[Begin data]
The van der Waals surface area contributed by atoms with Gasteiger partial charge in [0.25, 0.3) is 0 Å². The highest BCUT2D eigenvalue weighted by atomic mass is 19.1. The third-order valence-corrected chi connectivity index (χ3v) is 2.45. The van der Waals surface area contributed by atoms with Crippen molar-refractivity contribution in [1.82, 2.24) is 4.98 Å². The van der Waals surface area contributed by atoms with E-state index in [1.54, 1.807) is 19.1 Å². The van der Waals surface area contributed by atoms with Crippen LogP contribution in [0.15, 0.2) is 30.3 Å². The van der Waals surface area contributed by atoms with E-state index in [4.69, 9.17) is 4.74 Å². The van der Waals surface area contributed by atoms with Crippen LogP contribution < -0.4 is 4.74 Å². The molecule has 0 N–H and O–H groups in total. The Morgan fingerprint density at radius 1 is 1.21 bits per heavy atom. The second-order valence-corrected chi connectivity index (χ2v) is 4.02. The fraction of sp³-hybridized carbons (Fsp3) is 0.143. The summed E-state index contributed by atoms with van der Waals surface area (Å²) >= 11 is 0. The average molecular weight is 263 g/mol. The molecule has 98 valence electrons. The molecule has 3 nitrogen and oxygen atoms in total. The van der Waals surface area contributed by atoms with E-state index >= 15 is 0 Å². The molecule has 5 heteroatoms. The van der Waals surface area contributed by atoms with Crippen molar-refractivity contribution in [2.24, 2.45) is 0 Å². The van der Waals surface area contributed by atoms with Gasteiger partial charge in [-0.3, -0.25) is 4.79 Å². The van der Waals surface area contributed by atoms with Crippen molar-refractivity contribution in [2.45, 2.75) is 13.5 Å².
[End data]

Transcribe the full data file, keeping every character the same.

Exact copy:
The van der Waals surface area contributed by atoms with Gasteiger partial charge in [0.25, 0.3) is 0 Å². The highest BCUT2D eigenvalue weighted by atomic mass is 19.1. The third-order valence-corrected chi connectivity index (χ3v) is 2.45. The van der Waals surface area contributed by atoms with Crippen molar-refractivity contribution in [1.82, 2.24) is 4.98 Å². The van der Waals surface area contributed by atoms with E-state index in [1.54, 1.807) is 19.1 Å². The van der Waals surface area contributed by atoms with Crippen LogP contribution in [0.15, 0.2) is 30.3 Å². The van der Waals surface area contributed by atoms with E-state index in [4.69, 9.17) is 4.74 Å². The van der Waals surface area contributed by atoms with Crippen LogP contribution < -0.4 is 4.74 Å². The molecule has 0 N–H and O–H groups in total. The Morgan fingerprint density at radius 1 is 1.21 bits per heavy atom. The second-order valence-corrected chi connectivity index (χ2v) is 4.02. The fraction of sp³-hybridized carbons (Fsp3) is 0.143. The summed E-state index contributed by atoms with van der Waals surface area (Å²) >= 11 is 0. The average molecular weight is 263 g/mol. The molecule has 98 valence electrons. The molecule has 3 nitrogen and oxygen atoms in total. The van der Waals surface area contributed by atoms with E-state index >= 15 is 0 Å². The molecule has 5 heteroatoms. The van der Waals surface area contributed by atoms with Crippen molar-refractivity contribution in [2.24, 2.45) is 0 Å². The van der Waals surface area contributed by atoms with Gasteiger partial charge in [-0.3, -0.25) is 4.79 Å². The van der Waals surface area contributed by atoms with Crippen molar-refractivity contribution in [2.45, 2.75) is 13.5 Å².